Schanberg, LE, Sandborg, C, Barnhart, HX, Ardoin, SP, Yow, E, Evans, GW, Mieszkalski, KL, Ilowite, NT, Eberhard, A, Imundo, LF, Kimura, Y, Von Scheven, E, Silverman, E, Bowyer, SL, Punaro, M, Singer, NG, Sherry, DD, McCurdy, D, Klein-Gitelman, M, Wallace, C, Silver, R, Wagner-Weiner, L, Higgins, GC, Brunner, HI, Jung, L, Soep, JB, Reed, AM, Provenzale, J & Thompson, SD 2012, 'Use of atorvastatin in systemic lupus erythematosus in children and adolescents', Arthritis and Rheumatism, vol. 64, no. 1, pp. 285-296. https://doi.org/10.1002/art.30645
Schanberg LE, Sandborg C, Barnhart HX, Ardoin SP, Yow E, Evans GW et al. Use of atorvastatin in systemic lupus erythematosus in children and adolescents. Arthritis and Rheumatism. 2012 Jan;64(1):285-296. https://doi.org/10.1002/art.30645
Schanberg, L. E. ; Sandborg, C. ; Barnhart, H. X. ; Ardoin, S. P. ; Yow, E. ; Evans, G. W. ; Mieszkalski, K. L. ; Ilowite, Norman Todd ; Eberhard, A. ; Imundo, L. F. ; Kimura, Y. ; Von Scheven, E. ; Silverman, E. ; Bowyer, S. L. ; Punaro, M. ; Singer, N. G. ; Sherry, D. D. ; McCurdy, D. ; Klein-Gitelman, M. ; Wallace, C. ; Silver, R. ; Wagner-Weiner, L. ; Higgins, G. C. ; Brunner, H. I. ; Jung, L. ; Soep, J. B. ; Reed, A. M. ; Provenzale, J. ; Thompson, S. D. / Use of atorvastatin in systemic lupus erythematosus in children and adolescents. In: Arthritis and Rheumatism. 2012 ; Vol. 64, No. 1. pp. 285-296.
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abstract = "Objective Statins reduce atherosclerosis and cardiovascular morbidity in the general population, but their efficacy and safety in children and adolescents with systemic lupus erythematosus (SLE) are unknown. This study was undertaken to determine the 3-year efficacy and safety of atorvastatin in preventing subclinical atherosclerosis progression in pediatric-onset SLE. Methods A total of 221 participants with pediatric SLE (ages 10-21 years) from 21 North American sites were enrolled in the Atherosclerosis Prevention in Pediatric Lupus Erythematosus study, a randomized double-blind, placebo-controlled clinical trial, between August 2003 and November 2006 with 36-month followup. Participants were randomized to receive atorvastatin (n = 113) or placebo (n = 108) at 10 or 20 mg/day depending on weight, in addition to usual care. The primary end point was progression of mean-mean common carotid intima-media thickening (CIMT) measured by ultrasound. Secondary end points included other segment/wall-specific CIMT measures, lipid profile, high-sensitivity C-reactive protein (hsCRP) level, and SLE disease activity and damage outcomes. Results Progression of mean-mean common CIMT did not differ significantly between treatment groups (0.0010 mm/year for atorvastatin versus 0.0024 mm/year for placebo; P = 0.24). The atorvastatin group achieved lower hsCRP (P = 0.04), total cholesterol (P < 0.001), and low-density lipoprotein (P < 0.001) levels compared with placebo. In the placebo group, CIMT progressed significantly across all CIMT outcomes (0.0023-0.0144 mm/year; P < 0.05). Serious adverse events and critical safety measures did not differ between groups. Conclusion Our results indicate that routine statin use over 3 years has no significant effect on subclinical atherosclerosis progression in young SLE patients; however, further analyses may suggest subgroups that would benefit from targeted statin therapy. Atorvastatin was well tolerated without safety concerns.",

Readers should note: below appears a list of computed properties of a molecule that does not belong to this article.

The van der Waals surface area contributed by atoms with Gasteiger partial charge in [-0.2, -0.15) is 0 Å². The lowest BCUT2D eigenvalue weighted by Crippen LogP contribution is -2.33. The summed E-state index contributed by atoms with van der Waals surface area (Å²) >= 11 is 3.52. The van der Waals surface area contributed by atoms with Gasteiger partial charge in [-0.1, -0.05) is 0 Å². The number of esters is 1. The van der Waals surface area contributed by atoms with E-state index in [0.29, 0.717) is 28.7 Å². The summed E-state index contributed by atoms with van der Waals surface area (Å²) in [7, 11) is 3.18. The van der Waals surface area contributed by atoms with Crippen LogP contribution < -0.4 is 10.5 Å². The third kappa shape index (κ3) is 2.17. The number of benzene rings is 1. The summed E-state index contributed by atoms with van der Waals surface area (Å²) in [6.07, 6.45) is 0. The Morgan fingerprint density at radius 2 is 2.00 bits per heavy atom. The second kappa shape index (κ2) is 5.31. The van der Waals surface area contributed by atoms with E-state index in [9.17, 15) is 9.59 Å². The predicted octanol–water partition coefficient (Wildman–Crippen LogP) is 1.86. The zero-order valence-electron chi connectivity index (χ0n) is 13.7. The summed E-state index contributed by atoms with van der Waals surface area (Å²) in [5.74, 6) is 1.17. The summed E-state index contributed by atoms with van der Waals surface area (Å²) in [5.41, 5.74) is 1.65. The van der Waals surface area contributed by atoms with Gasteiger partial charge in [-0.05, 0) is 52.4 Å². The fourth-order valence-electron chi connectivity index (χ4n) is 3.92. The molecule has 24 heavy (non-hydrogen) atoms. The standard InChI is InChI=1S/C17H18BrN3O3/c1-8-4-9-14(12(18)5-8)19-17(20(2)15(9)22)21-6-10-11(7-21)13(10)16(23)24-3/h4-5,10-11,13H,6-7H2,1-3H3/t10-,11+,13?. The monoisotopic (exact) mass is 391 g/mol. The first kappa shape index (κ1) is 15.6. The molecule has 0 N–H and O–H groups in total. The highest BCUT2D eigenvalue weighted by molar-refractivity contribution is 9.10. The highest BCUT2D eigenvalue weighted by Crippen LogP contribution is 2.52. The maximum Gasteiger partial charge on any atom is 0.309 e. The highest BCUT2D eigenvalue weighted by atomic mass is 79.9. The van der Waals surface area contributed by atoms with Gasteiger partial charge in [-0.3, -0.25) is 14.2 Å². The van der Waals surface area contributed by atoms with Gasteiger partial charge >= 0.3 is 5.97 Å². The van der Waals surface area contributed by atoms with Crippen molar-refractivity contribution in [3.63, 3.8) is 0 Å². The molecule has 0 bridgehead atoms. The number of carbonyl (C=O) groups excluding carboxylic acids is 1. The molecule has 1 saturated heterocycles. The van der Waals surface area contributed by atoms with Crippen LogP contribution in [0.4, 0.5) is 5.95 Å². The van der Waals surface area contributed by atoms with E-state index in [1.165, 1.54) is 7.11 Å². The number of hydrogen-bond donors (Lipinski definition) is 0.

author = "Schanberg, {L. E.} and C. Sandborg and Barnhart, {H. X.} and Ardoin, {S. P.} and E. Yow and Evans, {G. W.} and Mieszkalski, {K. L.} and Ilowite, {Norman Todd} and A. Eberhard and Imundo, {L. F.} and Y. Kimura and {Von Scheven}, E. and E. Silverman and Bowyer, {S. L.} and M. Punaro and Singer, {N. G.} and Sherry, {D. D.} and D. McCurdy and M. Klein-Gitelman and C. Wallace and R. Silver and L. Wagner-Weiner and Higgins, {G. C.} and Brunner, {H. I.} and L. Jung and Soep, {J. B.} and Reed, {A. M.} and J. Provenzale and Thompson, {S. D.}",
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T1 - Use of atorvastatin in systemic lupus erythematosus in children and adolescents

AU - Schanberg, L. E.

AU - Sandborg, C.

AU - Barnhart, H. X.

AU - Ardoin, S. P.

AU - Yow, E.

AU - Evans, G. W.

AU - Mieszkalski, K. L.